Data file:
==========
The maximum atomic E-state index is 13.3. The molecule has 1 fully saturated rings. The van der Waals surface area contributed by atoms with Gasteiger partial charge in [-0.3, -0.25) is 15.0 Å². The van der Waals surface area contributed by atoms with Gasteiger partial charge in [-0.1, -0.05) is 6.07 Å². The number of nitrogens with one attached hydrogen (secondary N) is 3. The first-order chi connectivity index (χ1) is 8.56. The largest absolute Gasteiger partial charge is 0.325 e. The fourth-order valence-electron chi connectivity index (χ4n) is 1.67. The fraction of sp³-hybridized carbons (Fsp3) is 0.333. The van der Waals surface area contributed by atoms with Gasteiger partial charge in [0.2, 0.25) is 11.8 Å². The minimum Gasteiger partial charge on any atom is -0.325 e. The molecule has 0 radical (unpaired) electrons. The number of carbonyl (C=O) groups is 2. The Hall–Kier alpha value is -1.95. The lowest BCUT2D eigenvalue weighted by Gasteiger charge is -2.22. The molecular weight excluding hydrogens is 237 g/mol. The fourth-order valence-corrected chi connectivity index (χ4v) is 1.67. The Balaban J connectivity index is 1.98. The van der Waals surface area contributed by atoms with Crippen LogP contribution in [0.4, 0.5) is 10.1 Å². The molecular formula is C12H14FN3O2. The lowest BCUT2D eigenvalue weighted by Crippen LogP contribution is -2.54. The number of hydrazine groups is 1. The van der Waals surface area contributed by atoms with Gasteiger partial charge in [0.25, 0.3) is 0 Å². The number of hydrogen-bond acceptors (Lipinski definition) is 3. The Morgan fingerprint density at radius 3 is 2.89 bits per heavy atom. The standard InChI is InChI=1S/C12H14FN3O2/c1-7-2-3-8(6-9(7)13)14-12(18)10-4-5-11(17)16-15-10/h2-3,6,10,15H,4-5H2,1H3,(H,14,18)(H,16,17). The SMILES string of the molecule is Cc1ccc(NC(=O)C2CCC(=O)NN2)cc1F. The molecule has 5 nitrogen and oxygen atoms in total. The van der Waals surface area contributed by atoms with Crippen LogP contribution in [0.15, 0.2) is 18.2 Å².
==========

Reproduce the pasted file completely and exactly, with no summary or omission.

The maximum atomic E-state index is 13.3. The molecule has 1 fully saturated rings. The van der Waals surface area contributed by atoms with Gasteiger partial charge in [-0.3, -0.25) is 15.0 Å². The van der Waals surface area contributed by atoms with Gasteiger partial charge in [-0.1, -0.05) is 6.07 Å². The number of nitrogens with one attached hydrogen (secondary N) is 3. The first-order chi connectivity index (χ1) is 8.56. The largest absolute Gasteiger partial charge is 0.325 e. The fourth-order valence-electron chi connectivity index (χ4n) is 1.67. The fraction of sp³-hybridized carbons (Fsp3) is 0.333. The van der Waals surface area contributed by atoms with Gasteiger partial charge in [0.2, 0.25) is 11.8 Å². The minimum Gasteiger partial charge on any atom is -0.325 e. The molecule has 0 radical (unpaired) electrons. The number of carbonyl (C=O) groups is 2. The Hall–Kier alpha value is -1.95. The lowest BCUT2D eigenvalue weighted by Gasteiger charge is -2.22. The molecular weight excluding hydrogens is 237 g/mol. The fourth-order valence-corrected chi connectivity index (χ4v) is 1.67. The Balaban J connectivity index is 1.98. The van der Waals surface area contributed by atoms with Crippen LogP contribution in [0.4, 0.5) is 10.1 Å². The molecular formula is C12H14FN3O2. The lowest BCUT2D eigenvalue weighted by Crippen LogP contribution is -2.54. The number of hydrazine groups is 1. The van der Waals surface area contributed by atoms with Gasteiger partial charge in [0.25, 0.3) is 0 Å². The number of hydrogen-bond acceptors (Lipinski definition) is 3. The Morgan fingerprint density at radius 3 is 2.89 bits per heavy atom. The standard InChI is InChI=1S/C12H14FN3O2/c1-7-2-3-8(6-9(7)13)14-12(18)10-4-5-11(17)16-15-10/h2-3,6,10,15H,4-5H2,1H3,(H,14,18)(H,16,17). The SMILES string of the molecule is Cc1ccc(NC(=O)C2CCC(=O)NN2)cc1F. The molecule has 5 nitrogen and oxygen atoms in total. The van der Waals surface area contributed by atoms with Crippen LogP contribution in [0.15, 0.2) is 18.2 Å².